NBC Universal said it would transmit a whopping 1,539-plus hours of coverage from the 2014 Sochi Winter Olympics starting in February – more than it offered from similar events in Vancouver and Torino – in a testament to how much the media company intends to rely on digital distribution of the event.
For the first time, NBCU will not follow a previously-established tradition of airing the most popular events during primetime on the company’s flagship broadcast network, even if the contests took place hours beforehand. Instead, the Comcast-controlled conglomerate has vowed to show competition across all 15 sports – including each medal-winning performance in all 98 events – via live stream on either NBCOlympics.com or its NBC Sports Live Extra app. In all, NBCU intends to stream more than 1,000 hours of Olympics coverage through digital means.
NBCU intends to reserve the vast majority of its digital coverage for people who subscribe to cable, satellite or telco distributors, who will have to provide a proof of their customer status in order to watch the events. And the company will also make available. The site will also feature exclusive content, real-time results, medal standings, event highlights and analysis, athlete interviews and profiles, and “rewinds” of all event coverage.
The decision is likely to be watched closely. Comcast in 2011 agreed to pay $4.3 billion to keep the Olympics at NBCU through 2020, and Comcast CEO Brian Roberts has vowed to make the broadcasts profitable (they have not been in recent outings). Will making winning moments and dynamic athletic performances available online and via mobile affect the viewership for primetime, or will the digital coverage and associated social-media chatter drive more people to tune in to the TV for the type of communal viewing that pleases advertisers?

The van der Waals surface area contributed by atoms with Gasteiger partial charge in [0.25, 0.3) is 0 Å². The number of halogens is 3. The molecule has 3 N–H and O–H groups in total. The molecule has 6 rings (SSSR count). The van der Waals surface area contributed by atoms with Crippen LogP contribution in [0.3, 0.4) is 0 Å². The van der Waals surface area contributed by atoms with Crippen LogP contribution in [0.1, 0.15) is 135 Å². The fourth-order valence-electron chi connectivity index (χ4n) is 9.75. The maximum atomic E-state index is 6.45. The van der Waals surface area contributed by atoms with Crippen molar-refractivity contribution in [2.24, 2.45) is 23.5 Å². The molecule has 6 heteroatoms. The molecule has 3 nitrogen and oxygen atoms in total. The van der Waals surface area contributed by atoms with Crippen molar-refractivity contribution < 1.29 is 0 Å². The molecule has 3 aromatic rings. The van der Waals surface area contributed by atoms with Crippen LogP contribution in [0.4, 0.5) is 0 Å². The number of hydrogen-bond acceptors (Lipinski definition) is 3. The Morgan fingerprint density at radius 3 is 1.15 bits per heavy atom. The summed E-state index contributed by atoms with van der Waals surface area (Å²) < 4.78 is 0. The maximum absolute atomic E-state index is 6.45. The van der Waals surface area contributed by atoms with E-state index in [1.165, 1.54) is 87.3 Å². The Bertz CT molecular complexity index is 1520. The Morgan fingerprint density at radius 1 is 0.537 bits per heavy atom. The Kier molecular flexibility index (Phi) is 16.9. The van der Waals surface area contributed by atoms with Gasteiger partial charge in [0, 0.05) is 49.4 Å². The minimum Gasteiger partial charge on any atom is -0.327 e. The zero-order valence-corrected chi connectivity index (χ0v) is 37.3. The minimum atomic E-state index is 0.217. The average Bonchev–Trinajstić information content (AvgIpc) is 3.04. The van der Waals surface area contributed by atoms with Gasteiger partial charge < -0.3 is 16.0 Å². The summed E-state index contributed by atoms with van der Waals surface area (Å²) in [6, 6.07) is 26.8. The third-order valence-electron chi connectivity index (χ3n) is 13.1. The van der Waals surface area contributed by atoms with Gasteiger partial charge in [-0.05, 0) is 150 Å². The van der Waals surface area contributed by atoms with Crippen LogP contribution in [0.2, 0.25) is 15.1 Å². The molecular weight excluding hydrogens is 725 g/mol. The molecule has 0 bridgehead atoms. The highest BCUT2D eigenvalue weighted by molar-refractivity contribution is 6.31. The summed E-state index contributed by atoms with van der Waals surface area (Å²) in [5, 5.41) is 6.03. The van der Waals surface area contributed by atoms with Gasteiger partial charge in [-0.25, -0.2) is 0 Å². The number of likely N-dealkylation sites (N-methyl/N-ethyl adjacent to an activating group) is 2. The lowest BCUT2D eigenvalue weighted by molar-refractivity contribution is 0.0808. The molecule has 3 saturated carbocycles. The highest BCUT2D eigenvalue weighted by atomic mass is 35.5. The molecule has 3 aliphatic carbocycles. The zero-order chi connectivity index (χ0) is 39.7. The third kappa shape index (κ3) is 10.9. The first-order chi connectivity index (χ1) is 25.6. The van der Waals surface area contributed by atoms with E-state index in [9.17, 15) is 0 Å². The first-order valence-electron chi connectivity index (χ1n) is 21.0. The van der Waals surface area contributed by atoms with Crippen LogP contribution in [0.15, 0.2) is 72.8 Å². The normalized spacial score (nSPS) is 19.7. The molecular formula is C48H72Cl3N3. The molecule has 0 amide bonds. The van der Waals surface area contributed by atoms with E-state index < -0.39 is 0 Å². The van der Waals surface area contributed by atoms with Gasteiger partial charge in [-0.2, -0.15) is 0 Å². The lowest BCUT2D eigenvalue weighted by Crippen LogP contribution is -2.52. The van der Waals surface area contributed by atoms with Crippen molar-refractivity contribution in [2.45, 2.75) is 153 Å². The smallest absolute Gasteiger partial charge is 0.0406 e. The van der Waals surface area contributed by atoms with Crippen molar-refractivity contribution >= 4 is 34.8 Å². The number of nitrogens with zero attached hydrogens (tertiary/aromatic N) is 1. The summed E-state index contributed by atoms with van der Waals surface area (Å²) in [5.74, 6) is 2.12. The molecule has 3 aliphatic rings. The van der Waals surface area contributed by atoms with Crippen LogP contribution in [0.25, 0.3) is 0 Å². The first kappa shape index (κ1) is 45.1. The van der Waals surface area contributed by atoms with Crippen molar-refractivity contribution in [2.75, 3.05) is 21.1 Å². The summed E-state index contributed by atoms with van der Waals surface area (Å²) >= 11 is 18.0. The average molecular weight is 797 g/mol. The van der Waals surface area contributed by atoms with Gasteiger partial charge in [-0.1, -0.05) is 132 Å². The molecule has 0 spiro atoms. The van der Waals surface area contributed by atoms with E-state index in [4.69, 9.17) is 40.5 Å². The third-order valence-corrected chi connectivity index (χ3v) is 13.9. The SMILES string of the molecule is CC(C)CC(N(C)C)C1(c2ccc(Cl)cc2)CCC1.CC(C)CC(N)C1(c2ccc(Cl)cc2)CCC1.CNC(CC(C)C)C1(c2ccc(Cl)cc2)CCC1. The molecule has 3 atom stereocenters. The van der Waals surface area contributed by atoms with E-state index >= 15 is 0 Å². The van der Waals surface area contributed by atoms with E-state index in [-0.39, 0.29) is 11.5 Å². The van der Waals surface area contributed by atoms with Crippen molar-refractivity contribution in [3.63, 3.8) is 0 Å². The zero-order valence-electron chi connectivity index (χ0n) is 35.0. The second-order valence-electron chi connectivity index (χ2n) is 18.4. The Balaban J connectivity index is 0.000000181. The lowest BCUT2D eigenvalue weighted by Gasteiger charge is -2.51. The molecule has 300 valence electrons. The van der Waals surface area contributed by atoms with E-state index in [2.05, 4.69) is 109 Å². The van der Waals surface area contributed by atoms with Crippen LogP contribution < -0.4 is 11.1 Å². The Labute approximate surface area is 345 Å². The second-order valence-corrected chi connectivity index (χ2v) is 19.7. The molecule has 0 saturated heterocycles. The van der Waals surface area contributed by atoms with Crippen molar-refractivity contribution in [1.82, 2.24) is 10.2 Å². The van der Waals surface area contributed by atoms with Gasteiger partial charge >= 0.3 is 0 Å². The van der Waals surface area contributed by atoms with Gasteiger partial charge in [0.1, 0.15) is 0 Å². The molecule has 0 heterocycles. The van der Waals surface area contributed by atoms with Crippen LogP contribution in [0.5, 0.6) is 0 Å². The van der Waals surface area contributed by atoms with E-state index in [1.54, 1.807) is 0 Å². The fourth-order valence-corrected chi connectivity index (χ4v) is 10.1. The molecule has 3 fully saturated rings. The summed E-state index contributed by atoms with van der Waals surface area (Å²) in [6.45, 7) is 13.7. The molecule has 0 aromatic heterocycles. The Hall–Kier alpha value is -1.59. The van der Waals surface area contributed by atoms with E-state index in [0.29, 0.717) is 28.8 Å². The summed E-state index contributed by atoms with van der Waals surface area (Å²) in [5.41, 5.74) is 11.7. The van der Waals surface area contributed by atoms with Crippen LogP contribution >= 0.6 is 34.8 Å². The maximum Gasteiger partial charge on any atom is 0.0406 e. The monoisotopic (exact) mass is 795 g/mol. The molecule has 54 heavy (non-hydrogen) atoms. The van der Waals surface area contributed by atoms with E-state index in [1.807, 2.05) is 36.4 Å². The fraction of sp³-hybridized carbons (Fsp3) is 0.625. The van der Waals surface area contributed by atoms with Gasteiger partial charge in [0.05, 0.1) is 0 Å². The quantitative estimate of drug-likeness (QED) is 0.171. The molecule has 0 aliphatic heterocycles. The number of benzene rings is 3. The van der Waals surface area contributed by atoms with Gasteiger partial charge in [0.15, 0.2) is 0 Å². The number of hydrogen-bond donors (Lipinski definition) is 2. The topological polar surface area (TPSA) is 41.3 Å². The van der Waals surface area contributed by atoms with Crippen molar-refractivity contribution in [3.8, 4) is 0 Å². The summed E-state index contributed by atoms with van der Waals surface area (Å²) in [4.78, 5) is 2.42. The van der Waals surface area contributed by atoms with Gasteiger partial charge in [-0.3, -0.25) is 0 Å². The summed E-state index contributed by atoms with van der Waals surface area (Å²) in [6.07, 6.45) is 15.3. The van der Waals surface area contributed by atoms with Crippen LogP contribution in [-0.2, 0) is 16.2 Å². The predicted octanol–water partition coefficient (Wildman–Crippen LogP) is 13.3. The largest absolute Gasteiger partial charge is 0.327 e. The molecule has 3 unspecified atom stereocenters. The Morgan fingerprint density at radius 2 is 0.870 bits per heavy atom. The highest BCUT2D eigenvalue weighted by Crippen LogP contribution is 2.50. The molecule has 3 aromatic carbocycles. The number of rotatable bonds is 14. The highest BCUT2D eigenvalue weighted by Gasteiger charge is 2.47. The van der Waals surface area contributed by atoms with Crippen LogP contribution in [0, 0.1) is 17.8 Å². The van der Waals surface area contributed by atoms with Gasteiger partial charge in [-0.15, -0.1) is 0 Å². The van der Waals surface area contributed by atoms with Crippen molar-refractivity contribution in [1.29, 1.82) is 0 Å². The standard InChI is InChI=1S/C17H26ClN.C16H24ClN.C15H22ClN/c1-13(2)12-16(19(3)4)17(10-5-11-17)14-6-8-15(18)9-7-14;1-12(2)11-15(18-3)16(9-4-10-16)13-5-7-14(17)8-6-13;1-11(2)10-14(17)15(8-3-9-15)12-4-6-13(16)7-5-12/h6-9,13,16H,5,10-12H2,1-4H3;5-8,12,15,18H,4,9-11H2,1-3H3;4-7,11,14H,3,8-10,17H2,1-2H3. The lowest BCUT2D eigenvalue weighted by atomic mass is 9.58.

The TV coverage will continue to be significant. The company will offer 539 hours of TV – far more than the 436 hours it devoted to the 2010 Winter Olympics in Vancouver.
NBCSN, the company’s cable-based sports network, will feature 230 hours of coverage, while flagship NBC will run 185 hours, with Bob Costas hosting in latenight and primetime. Other cable networks will feature smaller amounts: CNBC will run 36 hours, MSNBC 45 hours and USA Network 43 hours.
Over 18 days of coverage of the Sochi Games between February 6 and February 23, NBCU’s coverage will average over 85 hours per day. In comparison, ABC in 1976 aired just 43.5 hours of the Winter Olympics from Innsbruck in Austria.
In another first, NBC will start coverage of the Winter Olympics one day in advance of the event’s popular opening ceremonies, which won’t take place until February 7, the second day of coverage.